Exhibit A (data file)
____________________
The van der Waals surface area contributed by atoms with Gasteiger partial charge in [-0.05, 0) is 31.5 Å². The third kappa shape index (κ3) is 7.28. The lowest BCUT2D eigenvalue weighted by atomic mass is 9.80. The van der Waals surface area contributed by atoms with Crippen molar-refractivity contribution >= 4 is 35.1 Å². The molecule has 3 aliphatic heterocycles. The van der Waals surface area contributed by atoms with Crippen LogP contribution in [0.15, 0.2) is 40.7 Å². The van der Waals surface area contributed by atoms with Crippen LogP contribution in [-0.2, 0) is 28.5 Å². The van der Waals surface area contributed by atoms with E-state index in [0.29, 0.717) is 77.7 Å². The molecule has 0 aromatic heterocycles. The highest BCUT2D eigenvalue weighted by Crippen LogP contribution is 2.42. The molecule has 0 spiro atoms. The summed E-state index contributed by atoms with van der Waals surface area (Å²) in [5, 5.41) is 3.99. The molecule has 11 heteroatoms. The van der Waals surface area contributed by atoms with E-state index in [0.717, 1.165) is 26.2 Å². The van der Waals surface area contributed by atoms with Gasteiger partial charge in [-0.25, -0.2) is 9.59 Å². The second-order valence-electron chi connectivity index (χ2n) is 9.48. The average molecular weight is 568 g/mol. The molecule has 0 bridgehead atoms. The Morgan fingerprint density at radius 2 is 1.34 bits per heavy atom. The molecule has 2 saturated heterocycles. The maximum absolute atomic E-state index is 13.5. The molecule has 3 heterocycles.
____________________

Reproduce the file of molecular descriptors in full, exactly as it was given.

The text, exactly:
The van der Waals surface area contributed by atoms with Gasteiger partial charge in [-0.05, 0) is 31.5 Å². The third kappa shape index (κ3) is 7.28. The lowest BCUT2D eigenvalue weighted by atomic mass is 9.80. The van der Waals surface area contributed by atoms with Crippen molar-refractivity contribution >= 4 is 35.1 Å². The molecule has 3 aliphatic heterocycles. The van der Waals surface area contributed by atoms with Crippen LogP contribution in [0.15, 0.2) is 40.7 Å². The van der Waals surface area contributed by atoms with Crippen LogP contribution in [-0.2, 0) is 28.5 Å². The van der Waals surface area contributed by atoms with E-state index in [0.29, 0.717) is 77.7 Å². The molecule has 0 aromatic heterocycles. The highest BCUT2D eigenvalue weighted by Crippen LogP contribution is 2.42. The molecule has 0 spiro atoms. The summed E-state index contributed by atoms with van der Waals surface area (Å²) in [5, 5.41) is 3.99. The molecule has 11 heteroatoms. The van der Waals surface area contributed by atoms with E-state index in [0.717, 1.165) is 26.2 Å². The van der Waals surface area contributed by atoms with Gasteiger partial charge in [-0.25, -0.2) is 9.59 Å². The second-order valence-electron chi connectivity index (χ2n) is 9.48. The average molecular weight is 568 g/mol. The molecule has 0 bridgehead atoms. The Morgan fingerprint density at radius 2 is 1.34 bits per heavy atom. The molecule has 2 saturated heterocycles. The maximum absolute atomic E-state index is 13.5. The molecule has 3 heterocycles.